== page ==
The ankh (also known as key of life, the key of the Nile or crux ansata; Latin meaning "cross with a handle") was the ancient Egyptian hieroglyphic character that read "eternal life", a triliteral sign for the consonants. Egyptian gods are often portrayed carrying it by its loop, or bearing one in each hand, arms crossed over their chest.
The origin of the symbol remains a mystery to archaeologists, and no single hypothesis has been widely accepted. One of the earliest suggestions is that of Thomas Inman, first published in 1869: It is by Egyptologists called the symbol of life. It is also called the "handled cross", or crux ansata. It represents the male triad and the female unit, under a decent form. There are few symbols more commonly met with in Egyptian art. In some remarkable sculptures, where the sun's rays are represented as terminating in hands, the offerings which these bring are many a crux ansata, emblematic of the truth that a fruitful union is a gift from the deity. Merenptah offering an ankh, djed, and was to Ptah. The ankh, during the reign of Hatshepsut (1508–1458 BC), from the Royal Ontario Museum. E. A. Wallis Budge postulated that the symbol originated as the belt-buckle of the mother goddess Isis, an idea joined by Wolfhart Westendorf with the notion that both the ankh and the knot of Isis were used in many ceremonies. Sir Alan Gardiner speculated that it depicts a sandal strap, with the loop going around the ankle. The word for sandal strap was also spelled ꜥnḫ, although it may have been pronounced differently.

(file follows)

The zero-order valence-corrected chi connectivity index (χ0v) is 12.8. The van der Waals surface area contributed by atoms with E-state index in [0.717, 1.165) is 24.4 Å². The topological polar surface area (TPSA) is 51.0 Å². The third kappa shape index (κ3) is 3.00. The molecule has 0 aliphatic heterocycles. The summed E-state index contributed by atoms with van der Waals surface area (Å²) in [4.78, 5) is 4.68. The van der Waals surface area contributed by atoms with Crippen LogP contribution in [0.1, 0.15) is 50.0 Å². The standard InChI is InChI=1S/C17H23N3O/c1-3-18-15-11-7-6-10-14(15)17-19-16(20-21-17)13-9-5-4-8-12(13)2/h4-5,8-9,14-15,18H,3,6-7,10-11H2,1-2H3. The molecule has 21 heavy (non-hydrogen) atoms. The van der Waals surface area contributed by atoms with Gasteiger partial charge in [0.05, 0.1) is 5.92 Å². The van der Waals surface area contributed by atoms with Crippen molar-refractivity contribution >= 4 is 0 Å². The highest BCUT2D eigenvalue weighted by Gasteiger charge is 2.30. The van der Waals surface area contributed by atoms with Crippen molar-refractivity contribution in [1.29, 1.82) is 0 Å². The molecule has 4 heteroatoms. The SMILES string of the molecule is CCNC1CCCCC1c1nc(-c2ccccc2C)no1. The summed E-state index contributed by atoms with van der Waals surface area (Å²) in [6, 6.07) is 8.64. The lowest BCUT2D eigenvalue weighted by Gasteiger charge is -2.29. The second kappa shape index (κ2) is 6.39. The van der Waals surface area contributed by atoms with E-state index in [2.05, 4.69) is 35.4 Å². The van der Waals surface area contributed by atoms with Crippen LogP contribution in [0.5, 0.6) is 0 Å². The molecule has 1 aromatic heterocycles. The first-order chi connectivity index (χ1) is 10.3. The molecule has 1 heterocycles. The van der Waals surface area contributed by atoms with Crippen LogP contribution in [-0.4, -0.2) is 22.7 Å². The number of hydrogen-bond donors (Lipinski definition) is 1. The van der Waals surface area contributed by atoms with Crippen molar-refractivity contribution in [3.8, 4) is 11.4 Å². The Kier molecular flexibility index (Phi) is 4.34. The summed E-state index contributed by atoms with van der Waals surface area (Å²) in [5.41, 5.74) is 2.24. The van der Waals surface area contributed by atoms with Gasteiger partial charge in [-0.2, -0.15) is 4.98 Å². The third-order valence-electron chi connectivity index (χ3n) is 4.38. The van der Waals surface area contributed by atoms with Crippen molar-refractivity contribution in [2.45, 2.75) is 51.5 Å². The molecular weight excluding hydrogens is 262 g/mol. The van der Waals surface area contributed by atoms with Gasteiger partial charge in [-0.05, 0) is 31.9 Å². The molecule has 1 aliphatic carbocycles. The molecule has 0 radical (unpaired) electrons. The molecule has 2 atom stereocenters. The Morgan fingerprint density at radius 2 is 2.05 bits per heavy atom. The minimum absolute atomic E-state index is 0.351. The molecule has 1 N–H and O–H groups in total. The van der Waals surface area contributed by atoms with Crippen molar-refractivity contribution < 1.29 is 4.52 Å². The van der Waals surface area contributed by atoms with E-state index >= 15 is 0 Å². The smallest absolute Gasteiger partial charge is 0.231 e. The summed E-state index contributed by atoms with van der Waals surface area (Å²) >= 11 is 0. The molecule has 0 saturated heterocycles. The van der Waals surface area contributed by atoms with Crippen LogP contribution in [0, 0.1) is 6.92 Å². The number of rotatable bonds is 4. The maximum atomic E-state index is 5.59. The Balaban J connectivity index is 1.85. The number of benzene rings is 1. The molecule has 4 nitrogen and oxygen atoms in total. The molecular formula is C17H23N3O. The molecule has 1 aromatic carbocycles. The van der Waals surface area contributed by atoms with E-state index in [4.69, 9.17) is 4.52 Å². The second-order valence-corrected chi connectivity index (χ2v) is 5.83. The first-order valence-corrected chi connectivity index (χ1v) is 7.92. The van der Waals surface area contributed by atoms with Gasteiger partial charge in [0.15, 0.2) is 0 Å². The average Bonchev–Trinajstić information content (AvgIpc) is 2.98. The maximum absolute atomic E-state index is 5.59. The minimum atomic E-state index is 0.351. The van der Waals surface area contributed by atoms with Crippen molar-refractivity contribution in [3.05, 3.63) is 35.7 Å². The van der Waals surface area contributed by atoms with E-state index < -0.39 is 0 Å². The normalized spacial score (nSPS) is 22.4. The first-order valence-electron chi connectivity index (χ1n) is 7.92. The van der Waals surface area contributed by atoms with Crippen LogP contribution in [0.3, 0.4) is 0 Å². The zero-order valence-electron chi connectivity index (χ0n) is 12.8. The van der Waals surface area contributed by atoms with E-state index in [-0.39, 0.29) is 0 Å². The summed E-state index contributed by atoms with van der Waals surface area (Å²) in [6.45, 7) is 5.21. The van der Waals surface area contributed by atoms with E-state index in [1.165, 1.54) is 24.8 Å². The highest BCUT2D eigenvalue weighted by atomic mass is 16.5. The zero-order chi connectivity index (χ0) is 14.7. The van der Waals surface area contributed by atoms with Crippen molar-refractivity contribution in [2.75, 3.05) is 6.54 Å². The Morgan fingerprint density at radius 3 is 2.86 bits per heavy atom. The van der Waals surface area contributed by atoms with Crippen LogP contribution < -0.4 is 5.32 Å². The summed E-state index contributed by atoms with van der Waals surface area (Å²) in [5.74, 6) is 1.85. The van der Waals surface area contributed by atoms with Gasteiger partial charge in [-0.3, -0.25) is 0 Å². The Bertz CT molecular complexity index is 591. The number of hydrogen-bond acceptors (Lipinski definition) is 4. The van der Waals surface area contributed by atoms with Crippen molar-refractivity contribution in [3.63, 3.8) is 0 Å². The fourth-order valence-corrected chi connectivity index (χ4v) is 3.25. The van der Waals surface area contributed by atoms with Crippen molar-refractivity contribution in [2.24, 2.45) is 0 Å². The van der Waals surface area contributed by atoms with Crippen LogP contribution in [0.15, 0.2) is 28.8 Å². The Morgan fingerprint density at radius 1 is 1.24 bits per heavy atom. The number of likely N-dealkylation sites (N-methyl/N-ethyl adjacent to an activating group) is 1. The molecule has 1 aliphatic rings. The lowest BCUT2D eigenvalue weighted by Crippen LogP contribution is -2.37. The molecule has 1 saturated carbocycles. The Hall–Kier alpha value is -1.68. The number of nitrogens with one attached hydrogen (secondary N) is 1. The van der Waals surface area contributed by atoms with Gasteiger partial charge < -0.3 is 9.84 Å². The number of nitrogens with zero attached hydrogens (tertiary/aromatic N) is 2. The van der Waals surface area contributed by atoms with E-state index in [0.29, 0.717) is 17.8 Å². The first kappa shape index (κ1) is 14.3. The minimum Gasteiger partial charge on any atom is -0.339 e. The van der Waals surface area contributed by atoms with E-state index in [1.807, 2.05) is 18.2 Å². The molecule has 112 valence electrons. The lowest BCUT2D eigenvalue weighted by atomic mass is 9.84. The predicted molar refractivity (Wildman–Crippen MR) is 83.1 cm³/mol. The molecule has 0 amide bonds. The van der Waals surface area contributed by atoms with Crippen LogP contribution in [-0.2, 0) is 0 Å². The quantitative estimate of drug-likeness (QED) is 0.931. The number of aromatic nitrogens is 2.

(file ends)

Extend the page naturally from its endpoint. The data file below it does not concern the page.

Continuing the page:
In their 2004 book The Quick and the Dead, Andrew Hunt Gordon and Calvin W. Schwabe speculated that the ankh, djed, and was symbols have a biological basis derived from ancient cattle culture (linked to the Egyptian belief that semen was created in the spine), thus:
- the ankh, symbol of life, thoracic vertebra of a bull (seen in cross section)
- the djed, symbol of stability, base on sacrum of a bull's spine
- the was, symbol of power and dominion, a staff featuring the head and tail of the god Set, "great of strength"
Egyptian academics, in particular those at the University of Cairo, aver that the ankh has been over-interpreted and that it is representative of the pivotal role of the Nile in the country. The oval head is said to represent the Nile delta, with the vertical mark representing the path of the river and the East and West arms representing the two sides of the country and their unification.